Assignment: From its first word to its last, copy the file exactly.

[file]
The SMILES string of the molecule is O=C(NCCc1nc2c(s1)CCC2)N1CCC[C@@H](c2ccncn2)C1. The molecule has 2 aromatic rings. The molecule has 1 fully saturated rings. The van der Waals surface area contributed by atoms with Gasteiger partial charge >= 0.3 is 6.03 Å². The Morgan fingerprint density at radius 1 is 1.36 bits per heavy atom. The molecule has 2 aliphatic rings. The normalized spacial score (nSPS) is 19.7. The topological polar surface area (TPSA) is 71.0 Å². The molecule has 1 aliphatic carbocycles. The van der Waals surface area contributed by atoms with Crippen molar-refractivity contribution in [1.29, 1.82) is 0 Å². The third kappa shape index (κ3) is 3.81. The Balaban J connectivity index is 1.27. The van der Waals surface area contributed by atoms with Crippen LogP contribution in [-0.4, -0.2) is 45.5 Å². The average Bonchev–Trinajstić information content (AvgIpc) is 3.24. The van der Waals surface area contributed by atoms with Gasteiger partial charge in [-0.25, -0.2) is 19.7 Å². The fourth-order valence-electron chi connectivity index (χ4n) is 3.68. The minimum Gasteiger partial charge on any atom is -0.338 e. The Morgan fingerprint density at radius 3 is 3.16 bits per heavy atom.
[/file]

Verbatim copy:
The SMILES string of the molecule is O=C(NCCc1nc2c(s1)CCC2)N1CCC[C@@H](c2ccncn2)C1. The molecule has 2 aromatic rings. The molecule has 1 fully saturated rings. The van der Waals surface area contributed by atoms with Gasteiger partial charge >= 0.3 is 6.03 Å². The Morgan fingerprint density at radius 1 is 1.36 bits per heavy atom. The molecule has 2 aliphatic rings. The normalized spacial score (nSPS) is 19.7. The topological polar surface area (TPSA) is 71.0 Å². The molecule has 1 aliphatic carbocycles. The van der Waals surface area contributed by atoms with Crippen molar-refractivity contribution in [1.29, 1.82) is 0 Å². The third kappa shape index (κ3) is 3.81. The Balaban J connectivity index is 1.27. The van der Waals surface area contributed by atoms with Crippen LogP contribution in [-0.4, -0.2) is 45.5 Å². The average Bonchev–Trinajstić information content (AvgIpc) is 3.24. The van der Waals surface area contributed by atoms with Gasteiger partial charge in [-0.25, -0.2) is 19.7 Å². The fourth-order valence-electron chi connectivity index (χ4n) is 3.68. The minimum Gasteiger partial charge on any atom is -0.338 e. The Morgan fingerprint density at radius 3 is 3.16 bits per heavy atom.